Adolescent interethnic friendship is of fundamental importance in increasingly multi-ethnic societies because it is one of the strongest predictors of positive interethnic attitudes. Once interethnic friendships exist, it is also important that they last, but there has been surprisingly little research on this topic. Are interethnic friendships more likely to end than same-ethnic friendships? And, what happens to interethnic attitudes when interethnic friendships disappoint? Using longitudinal data of 7,337 adolescents in 504 English, German, and Dutch high school classes, I examine individual, network, and contextual explanations for interethnic friendship dissolution versus same-ethnic friendship dissolution and its effects on interethnic attitudes. Results suggest that interethnic friendships are at higher risk for dissolution because they tend to be weak ties, but that interethnic friendships are more robust in networks that provide more social support. In addition, adolescents who lose interethnic friendships have less positive interethnic attitudes than adolescents who keep interethnic friendships, but their interethnic attitudes are still more positive than adolescents who never had or took the chance on interethnic friendship.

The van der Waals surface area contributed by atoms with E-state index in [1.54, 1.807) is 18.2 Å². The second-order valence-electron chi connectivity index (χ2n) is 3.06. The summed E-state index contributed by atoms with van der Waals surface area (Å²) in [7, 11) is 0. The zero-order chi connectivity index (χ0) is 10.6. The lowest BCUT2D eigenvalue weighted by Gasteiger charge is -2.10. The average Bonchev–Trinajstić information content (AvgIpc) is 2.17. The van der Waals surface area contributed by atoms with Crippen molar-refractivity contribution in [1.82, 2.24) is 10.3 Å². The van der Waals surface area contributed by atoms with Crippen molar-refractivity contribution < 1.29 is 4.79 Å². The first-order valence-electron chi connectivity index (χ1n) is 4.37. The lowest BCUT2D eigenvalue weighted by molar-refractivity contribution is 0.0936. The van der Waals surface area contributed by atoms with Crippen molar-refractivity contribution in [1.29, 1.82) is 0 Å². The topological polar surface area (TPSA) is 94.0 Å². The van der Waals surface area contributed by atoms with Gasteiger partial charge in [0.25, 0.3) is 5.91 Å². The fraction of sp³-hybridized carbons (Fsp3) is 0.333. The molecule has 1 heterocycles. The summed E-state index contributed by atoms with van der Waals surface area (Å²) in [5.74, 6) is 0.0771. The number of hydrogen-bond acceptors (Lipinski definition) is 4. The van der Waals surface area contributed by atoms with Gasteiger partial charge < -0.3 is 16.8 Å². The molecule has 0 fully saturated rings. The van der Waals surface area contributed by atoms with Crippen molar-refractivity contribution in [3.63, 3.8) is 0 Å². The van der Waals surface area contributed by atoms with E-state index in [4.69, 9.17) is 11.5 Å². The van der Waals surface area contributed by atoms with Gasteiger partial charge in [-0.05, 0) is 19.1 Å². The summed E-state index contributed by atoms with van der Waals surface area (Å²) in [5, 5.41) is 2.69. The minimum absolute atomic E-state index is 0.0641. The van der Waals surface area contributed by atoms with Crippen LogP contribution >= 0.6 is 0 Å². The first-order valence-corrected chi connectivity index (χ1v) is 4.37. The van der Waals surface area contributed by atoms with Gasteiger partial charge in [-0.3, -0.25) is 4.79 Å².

Sanne Smith is a visiting scholar at Stanford University. She received her PhD in the Department of Sociology at the University of Utrecht.